Editor’s Note: This story is excerpted from Computerworld. For more Mac coverage, visit Computerworld’s Macintosh Knowledge Center.
Verizon Wireless is still hoping to sell the iPhone, but is waiting on word from Apple, Verizon CEO Ivan Seidenberg told analysts Monday.
Meanwhile, the carrier is launching the BlackBerry Storm2 on Wednesday and has plans to launch the Droid from Motorola in November, with other smartphones and other wireless devices ready in the wings to take advantage of fast Verizon networks, such as LTE, which begins rolling out in 2010, Seidenberg said in a third-quarter earnings conference call.
Both the Storm2 and the Droid will “broaden the base of choice for customers and hopefully Apple and others will join the bandwagon,” Seidenberg said.
Seidenberg said Verizon wasn’t chosen by Apple to sell the iPhone, noting that Apple “wasn’t interested,”” and “we’ll leave it with them.” He added, however, “I have no thoughts on why they did what they did.”
Seidenberg didn’t mention AT&T by name as the carrier that won the exclusive iPhone deal more than two years ago, nor did he hint anything about the possibility that AT&T’s contract as the sole carrier for the iPhone could end next year, which is widely rumored.
AT&T Mobility CEO Ralph de la Vega hinted in AT&T’s third-quarter earnings call last week that the AT&T exclusive could end soon, and adopted the same tone as Seidenberg did Monday in saying that a broad array of devices will be sold at AT&T should the beneficial iPhone exclusive deal come to an end.
Chief Financial Officer John Killian said the Droid, which is the subject of aggressive TV advertisements targeting missing features in the iPhone, will have “different capabilities” when compared to other Android devices. “Yes, Droid uses the open platform, but its design and browsing and speed will set us apart,” Killian added.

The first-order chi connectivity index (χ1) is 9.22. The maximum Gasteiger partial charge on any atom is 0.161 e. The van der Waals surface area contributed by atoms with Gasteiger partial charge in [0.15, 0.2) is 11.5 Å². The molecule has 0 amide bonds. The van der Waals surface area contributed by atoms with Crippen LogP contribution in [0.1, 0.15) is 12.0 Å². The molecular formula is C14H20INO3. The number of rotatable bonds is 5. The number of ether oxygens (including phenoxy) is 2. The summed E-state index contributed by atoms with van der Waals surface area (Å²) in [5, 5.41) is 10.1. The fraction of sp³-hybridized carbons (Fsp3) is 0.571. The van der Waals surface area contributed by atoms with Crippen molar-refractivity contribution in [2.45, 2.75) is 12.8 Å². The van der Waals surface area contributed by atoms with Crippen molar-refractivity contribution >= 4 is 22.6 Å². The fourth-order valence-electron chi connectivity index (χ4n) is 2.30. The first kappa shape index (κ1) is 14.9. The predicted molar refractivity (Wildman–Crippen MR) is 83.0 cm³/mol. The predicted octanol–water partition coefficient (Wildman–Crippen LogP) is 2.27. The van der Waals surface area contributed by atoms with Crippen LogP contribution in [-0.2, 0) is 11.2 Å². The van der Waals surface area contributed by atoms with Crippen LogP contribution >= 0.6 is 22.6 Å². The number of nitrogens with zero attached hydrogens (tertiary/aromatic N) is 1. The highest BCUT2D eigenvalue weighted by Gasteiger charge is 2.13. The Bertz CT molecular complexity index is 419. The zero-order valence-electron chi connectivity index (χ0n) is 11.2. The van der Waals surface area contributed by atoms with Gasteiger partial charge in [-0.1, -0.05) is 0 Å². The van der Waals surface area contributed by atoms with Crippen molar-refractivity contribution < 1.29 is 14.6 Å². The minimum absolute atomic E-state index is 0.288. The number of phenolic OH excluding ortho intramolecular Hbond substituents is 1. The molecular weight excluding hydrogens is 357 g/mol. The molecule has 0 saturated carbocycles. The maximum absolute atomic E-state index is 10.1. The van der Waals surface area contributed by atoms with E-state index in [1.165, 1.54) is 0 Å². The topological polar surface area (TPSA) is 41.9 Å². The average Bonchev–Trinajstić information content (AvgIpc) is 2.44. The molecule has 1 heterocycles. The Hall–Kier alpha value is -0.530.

Killian noted that Verizon has a “wide array of product offerings” and that the BlackBerry Tour, introduced in July, has “done extremely well for us.”
Seidenberg said an LTE rollout will push Verizon to deploy a “broad array of devices as opposed to just smartphones.” He spoke specifically of machine-to-machine devices, without naming any in particular, that created a “data revenue opportunity that comes in so many different places … Our view is to lay the groundwork of a very broad array of devices for data [revenue] growth, and sophisticated data applications.”
With LTE, there are “substantial options ahead of us,” Seidenberg added.
Killian said the Verizon deployment of LTE is “on schedule” with 25 to 30 U.S. markets expected to be online reaching 100 million customers by the end of 2010. With additional use of 700 MHz spectrum, Verizon should have LTE nationwide by the end of 2013, he added.
New wireless devices, applications and an expanding network were given as reasons for Verizon Wireless’ gaining 24.4 percent in the third quarter, over the same quarter a year ago. In all, wireless revenue hit $15.8 billion for the quarter, and the carrier had 1.2 million net mobile customer additions, bringing the total to 89 million customers.